No Questions, No Demands

What do you get out of your relationship with Crow and Coyote? Why put your energy and effort into a pair of gods that do not promise you a healthy after-life in Heaven?

I hear this kind of question quite a bit. More than I really care for. There are two concepts at play in all of this. The first is a relationship or partnership built on a quid pro quo concept. The second, well, is the ages-old perspective that Christianity is the only true way to a “healthy” afterlife. So I suggest we start with the second one since it is a faster answer.

I am not a believer in the concept that Christianity is the only way to find “heaven”. However, before you start proclaiming me as the general of the opposition, hear me out. I have nothing against Christianity and the precepts that it sets forth into the world around us all. Goodwill and health to all is always a nice perspective to come with. Proclaiming your perspective as the only way definitely does not wash with me. It is certainly not Christianity that I have the issue with, but rather the zealotry of a few of its adherents. In fact, it would be an easy thing to say that I have issues with zealots of any faith or belief system, including my own. When people start proclaiming their perspective to be better for everyone else, I completely disagree. Each person has their own perspective on the world around them. Being comfortable enough in your own perspective should mean that you have found what works for you, not what will work for others. Showing others your perspective is a perfectly acceptable approach. Damning people to an eternity of pain and suffering because they choose not to follow your perspective…that’s abusive in my eyes. And I will definitely call people out on that, and have.

Now, let’s talk about this concept of “getting something for something” perspective of dealing with the Gods. The Gods are not some mystical Automated Teller Machine (ATM) or vending machine where you put your prayers and devotion in like a coin, and then make the appropriate choice from what is presented. Seriously, if this is your perspective of approaching the Gods, I would offer that you are going about things the wrong way. Certainly, you can offer prayers to the Gods asking for Their intervention in some issue. Just don’t be disappointed when They choose not to do so. I’ll offer it this way – you have the Free Will to approach the Gods in whatever manner you think is best. They have Their own Free Will and can choose to ignore your approach. Yes Martha, the Gods have Their own Free Will. They can make Their own choices.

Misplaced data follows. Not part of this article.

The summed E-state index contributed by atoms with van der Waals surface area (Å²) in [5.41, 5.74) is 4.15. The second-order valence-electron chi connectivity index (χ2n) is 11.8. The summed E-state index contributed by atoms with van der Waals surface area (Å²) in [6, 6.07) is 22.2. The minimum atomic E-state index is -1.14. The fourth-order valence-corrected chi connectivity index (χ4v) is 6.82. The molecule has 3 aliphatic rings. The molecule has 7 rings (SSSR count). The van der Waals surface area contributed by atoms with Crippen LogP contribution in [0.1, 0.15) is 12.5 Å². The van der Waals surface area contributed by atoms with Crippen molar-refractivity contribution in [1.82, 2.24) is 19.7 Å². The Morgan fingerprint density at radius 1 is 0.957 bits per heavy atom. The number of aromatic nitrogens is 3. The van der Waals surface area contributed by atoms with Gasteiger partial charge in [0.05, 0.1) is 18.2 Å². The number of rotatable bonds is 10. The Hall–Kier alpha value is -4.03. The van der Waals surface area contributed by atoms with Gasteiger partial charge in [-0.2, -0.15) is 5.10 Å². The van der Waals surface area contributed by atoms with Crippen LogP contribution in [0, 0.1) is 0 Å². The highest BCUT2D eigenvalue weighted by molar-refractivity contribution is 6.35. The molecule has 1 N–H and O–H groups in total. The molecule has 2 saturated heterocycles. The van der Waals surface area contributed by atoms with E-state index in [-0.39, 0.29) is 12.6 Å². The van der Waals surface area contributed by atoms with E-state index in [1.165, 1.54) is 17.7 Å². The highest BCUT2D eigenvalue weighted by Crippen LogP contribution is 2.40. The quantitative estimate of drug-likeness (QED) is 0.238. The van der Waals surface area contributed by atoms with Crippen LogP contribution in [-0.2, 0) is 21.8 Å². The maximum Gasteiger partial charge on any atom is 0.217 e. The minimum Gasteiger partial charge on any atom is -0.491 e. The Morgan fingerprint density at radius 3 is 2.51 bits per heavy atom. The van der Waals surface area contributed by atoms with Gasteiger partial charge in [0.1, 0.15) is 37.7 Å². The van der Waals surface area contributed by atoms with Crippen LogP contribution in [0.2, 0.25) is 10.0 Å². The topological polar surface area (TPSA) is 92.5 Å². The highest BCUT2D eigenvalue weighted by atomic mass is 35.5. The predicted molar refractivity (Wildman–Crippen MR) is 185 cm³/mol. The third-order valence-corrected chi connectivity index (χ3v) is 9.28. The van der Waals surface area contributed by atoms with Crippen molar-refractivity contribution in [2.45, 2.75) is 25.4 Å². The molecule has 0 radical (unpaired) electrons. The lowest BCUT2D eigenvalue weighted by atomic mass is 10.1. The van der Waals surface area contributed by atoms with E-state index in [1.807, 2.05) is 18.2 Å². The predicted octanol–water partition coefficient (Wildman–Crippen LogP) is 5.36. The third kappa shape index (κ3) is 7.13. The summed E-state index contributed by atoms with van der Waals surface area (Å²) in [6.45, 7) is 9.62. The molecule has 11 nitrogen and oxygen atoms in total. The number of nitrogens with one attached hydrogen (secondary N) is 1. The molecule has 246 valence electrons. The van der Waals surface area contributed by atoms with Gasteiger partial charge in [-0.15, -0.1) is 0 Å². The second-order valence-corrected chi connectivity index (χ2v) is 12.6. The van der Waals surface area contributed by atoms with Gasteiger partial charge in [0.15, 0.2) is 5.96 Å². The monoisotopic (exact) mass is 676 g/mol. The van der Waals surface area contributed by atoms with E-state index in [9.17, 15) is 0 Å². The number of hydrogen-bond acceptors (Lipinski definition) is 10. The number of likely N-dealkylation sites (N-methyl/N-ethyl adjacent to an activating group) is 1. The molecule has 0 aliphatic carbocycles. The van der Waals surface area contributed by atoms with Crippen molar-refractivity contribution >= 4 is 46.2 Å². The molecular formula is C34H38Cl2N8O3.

In conjunction with this set of questions, I often get asked how I approached Crow and Coyote. Honestly, I approached Coyote on my own. I read through the myths, I read a few scholarly articles on First Nations’ beliefs and quickly realized that the approach of First Nations’ folks through their ceremonies was just not going to cut it for me. I needed to fashion my own approach and not lean on an approach that was not readily available to me. So I took to meditation and offering my nightly devotions to Coyote. I attempted tasks that were presented to me, many of which turned me into quite the fool amongst those folks that knew me. And then one night, during a meditation I put my foot down. I demanded to know why I was being made into a fool, and why in the world would Coyote want to work with me if I was being made a fool. I refused to be a plaything any longer. That led to me being told that it was beyond time for me to have grown a spine. My tantrum and there is no other description for it, was precisely what Coyote was trying to provoke from me.

After several months, most of these being used to teach me some humility and perspective, Coyote led me to Crow. I was happy working directly with Coyote, but I was told that I had been taught what I needed to know and needed to approach Crow for my further steps on my trail. Crow and I talked quite often in meditation and dreams. No matter where I go, I tend to find a crow somewhere nearby. Usually in the top of a tree calling out to the world. Crow has always found a way to remind me that His presence is in my life.

So, what do I get out of all of this? Exactly what I need at that moment…even when I am unaware of just what it is that I am to get or how it will come to me. I have learned not to expect anything. If something is provided, I am thankful for what has been provided. If nothing is provided, I am still thankful for the time and presence that I have shared with Crow. I expect not a single thing in return for my prayers, devotions or tasks. The connection that I have is enough for me.

My connection to the Gods is not a quid pro quo. In many ways, it is like any relationship I have with other folks in my mundane life. My friendships and relationships with others is not based on what we can get from one another. My friends have a need, and I can provide for that need – it’s theirs. No questions, no demands. The same can be said for the relationship that I would have with any God. Does that make Them my friend? Maybe. But I wasn’t expecting that either. I was capable of providing what was asked for, and I provided. No questions, no demands.

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